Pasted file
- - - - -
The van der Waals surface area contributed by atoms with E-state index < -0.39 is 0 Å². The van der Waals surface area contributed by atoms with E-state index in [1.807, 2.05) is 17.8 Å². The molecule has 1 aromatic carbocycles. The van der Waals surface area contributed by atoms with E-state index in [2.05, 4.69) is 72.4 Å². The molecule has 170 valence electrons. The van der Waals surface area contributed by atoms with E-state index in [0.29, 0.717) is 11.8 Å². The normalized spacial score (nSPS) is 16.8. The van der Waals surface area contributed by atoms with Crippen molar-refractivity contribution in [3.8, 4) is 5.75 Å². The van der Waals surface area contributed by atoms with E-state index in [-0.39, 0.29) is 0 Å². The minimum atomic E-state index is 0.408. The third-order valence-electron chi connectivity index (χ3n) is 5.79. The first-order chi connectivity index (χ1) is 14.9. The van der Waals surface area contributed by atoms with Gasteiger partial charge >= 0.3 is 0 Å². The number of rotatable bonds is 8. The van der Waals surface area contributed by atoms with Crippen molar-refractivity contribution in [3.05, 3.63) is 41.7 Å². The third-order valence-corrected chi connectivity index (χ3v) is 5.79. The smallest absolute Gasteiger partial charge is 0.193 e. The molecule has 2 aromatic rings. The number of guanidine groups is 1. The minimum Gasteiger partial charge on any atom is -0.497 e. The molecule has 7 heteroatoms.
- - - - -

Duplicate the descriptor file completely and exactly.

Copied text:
The van der Waals surface area contributed by atoms with E-state index < -0.39 is 0 Å². The van der Waals surface area contributed by atoms with E-state index in [1.807, 2.05) is 17.8 Å². The molecule has 1 aromatic carbocycles. The van der Waals surface area contributed by atoms with E-state index in [2.05, 4.69) is 72.4 Å². The molecule has 170 valence electrons. The van der Waals surface area contributed by atoms with E-state index in [0.29, 0.717) is 11.8 Å². The normalized spacial score (nSPS) is 16.8. The van der Waals surface area contributed by atoms with Crippen molar-refractivity contribution in [3.8, 4) is 5.75 Å². The van der Waals surface area contributed by atoms with E-state index in [-0.39, 0.29) is 0 Å². The minimum atomic E-state index is 0.408. The third-order valence-electron chi connectivity index (χ3n) is 5.79. The first-order chi connectivity index (χ1) is 14.9. The van der Waals surface area contributed by atoms with Gasteiger partial charge >= 0.3 is 0 Å². The number of rotatable bonds is 8. The van der Waals surface area contributed by atoms with Crippen molar-refractivity contribution in [3.05, 3.63) is 41.7 Å². The third-order valence-corrected chi connectivity index (χ3v) is 5.79. The smallest absolute Gasteiger partial charge is 0.193 e. The molecule has 2 aromatic rings. The number of guanidine groups is 1. The minimum Gasteiger partial charge on any atom is -0.497 e. The molecule has 7 heteroatoms.